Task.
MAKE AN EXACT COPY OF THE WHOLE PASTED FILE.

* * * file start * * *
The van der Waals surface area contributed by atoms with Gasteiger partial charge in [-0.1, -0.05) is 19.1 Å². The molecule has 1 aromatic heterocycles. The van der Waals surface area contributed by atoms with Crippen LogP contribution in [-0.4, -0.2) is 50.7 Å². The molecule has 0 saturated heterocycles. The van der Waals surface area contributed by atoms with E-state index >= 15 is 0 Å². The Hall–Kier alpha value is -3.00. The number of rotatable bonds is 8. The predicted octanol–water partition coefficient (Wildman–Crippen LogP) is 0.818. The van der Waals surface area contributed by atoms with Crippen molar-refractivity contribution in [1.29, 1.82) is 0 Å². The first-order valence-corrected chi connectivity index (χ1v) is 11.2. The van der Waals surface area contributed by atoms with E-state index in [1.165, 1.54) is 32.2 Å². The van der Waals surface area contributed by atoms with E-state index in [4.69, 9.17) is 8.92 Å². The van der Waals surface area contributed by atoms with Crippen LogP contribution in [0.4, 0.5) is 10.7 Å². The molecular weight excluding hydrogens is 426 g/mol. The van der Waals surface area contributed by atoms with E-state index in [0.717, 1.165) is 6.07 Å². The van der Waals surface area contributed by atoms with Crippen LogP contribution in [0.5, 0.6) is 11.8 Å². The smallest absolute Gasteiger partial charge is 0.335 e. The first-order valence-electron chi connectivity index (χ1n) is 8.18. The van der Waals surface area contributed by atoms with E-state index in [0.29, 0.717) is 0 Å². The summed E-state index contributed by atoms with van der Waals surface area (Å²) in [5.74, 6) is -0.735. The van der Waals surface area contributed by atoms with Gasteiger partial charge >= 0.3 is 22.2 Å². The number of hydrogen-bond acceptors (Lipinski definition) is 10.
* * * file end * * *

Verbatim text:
The van der Waals surface area contributed by atoms with Gasteiger partial charge in [-0.1, -0.05) is 19.1 Å². The molecule has 1 aromatic heterocycles. The van der Waals surface area contributed by atoms with Crippen LogP contribution in [-0.4, -0.2) is 50.7 Å². The molecule has 0 saturated heterocycles. The van der Waals surface area contributed by atoms with E-state index >= 15 is 0 Å². The Hall–Kier alpha value is -3.00. The number of rotatable bonds is 8. The predicted octanol–water partition coefficient (Wildman–Crippen LogP) is 0.818. The van der Waals surface area contributed by atoms with Crippen molar-refractivity contribution in [1.29, 1.82) is 0 Å². The first-order valence-corrected chi connectivity index (χ1v) is 11.2. The van der Waals surface area contributed by atoms with E-state index in [1.165, 1.54) is 32.2 Å². The van der Waals surface area contributed by atoms with E-state index in [4.69, 9.17) is 8.92 Å². The van der Waals surface area contributed by atoms with Crippen LogP contribution in [0.4, 0.5) is 10.7 Å². The molecular weight excluding hydrogens is 426 g/mol. The van der Waals surface area contributed by atoms with E-state index in [0.717, 1.165) is 6.07 Å². The van der Waals surface area contributed by atoms with Crippen LogP contribution in [0.5, 0.6) is 11.8 Å². The smallest absolute Gasteiger partial charge is 0.335 e. The first-order valence-electron chi connectivity index (χ1n) is 8.18. The van der Waals surface area contributed by atoms with E-state index in [0.29, 0.717) is 0 Å². The summed E-state index contributed by atoms with van der Waals surface area (Å²) in [5.74, 6) is -0.735. The van der Waals surface area contributed by atoms with Gasteiger partial charge >= 0.3 is 22.2 Å². The number of hydrogen-bond acceptors (Lipinski definition) is 10.